Across Continents

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Mistaken identity

I’d resigned myself to being mistaken for a German. I’ve nothing against them, of course, far from it. It’s just that I’m not one. But it does have its advantages when you’re trying to get things done. Quite a few Turkish people have worked in Germany, often for decades, and so speak the language. Fluently. And, despite my protestations that I speak only a little bit of German, it always comes thick and fast, the odd word discernable. But enough to get by.

I’d reached the town of Turkeli, unusually whilst still light, a day’s ride short of Sinop and the onward journey to meet up with my father. Choice to two hotels – the familiar workers establishment, or the ’Turistic’ one. I plumped for the latter – out of season little difference in cost – hoping, in this instance somewhat optimistically, you will eat in their restaurant – and usually with a few of life’s luxuries. Like hot water when you want it, rather than just at some obscure time of the day.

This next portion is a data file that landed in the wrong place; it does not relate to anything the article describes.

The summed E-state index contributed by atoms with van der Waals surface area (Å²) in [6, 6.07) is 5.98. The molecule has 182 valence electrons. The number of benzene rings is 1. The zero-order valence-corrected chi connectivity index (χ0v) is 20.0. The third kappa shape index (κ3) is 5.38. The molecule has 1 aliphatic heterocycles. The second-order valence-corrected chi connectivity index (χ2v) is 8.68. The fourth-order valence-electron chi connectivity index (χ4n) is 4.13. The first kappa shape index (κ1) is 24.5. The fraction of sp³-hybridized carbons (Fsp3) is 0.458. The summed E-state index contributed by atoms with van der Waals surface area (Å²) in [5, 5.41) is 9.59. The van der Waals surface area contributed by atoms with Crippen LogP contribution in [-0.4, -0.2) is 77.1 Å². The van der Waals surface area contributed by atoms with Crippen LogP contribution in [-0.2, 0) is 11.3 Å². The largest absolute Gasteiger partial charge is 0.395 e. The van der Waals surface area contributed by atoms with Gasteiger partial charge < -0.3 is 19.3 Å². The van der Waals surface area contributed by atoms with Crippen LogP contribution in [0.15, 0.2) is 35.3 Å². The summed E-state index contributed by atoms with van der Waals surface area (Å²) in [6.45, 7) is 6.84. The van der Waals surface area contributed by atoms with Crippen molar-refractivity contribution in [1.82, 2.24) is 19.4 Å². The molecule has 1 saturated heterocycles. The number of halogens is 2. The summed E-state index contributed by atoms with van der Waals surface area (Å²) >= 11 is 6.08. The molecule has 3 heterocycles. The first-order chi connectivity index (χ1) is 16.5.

I was warmly greeted by an old man, perhaps another guest, possibly the owner, it was hard to say. But very helpful, and a German speaker. Twenty years with Volkswagen. He helped with the bags, and understood the bike would be in the room with me. Even found me a German satellite news channel.


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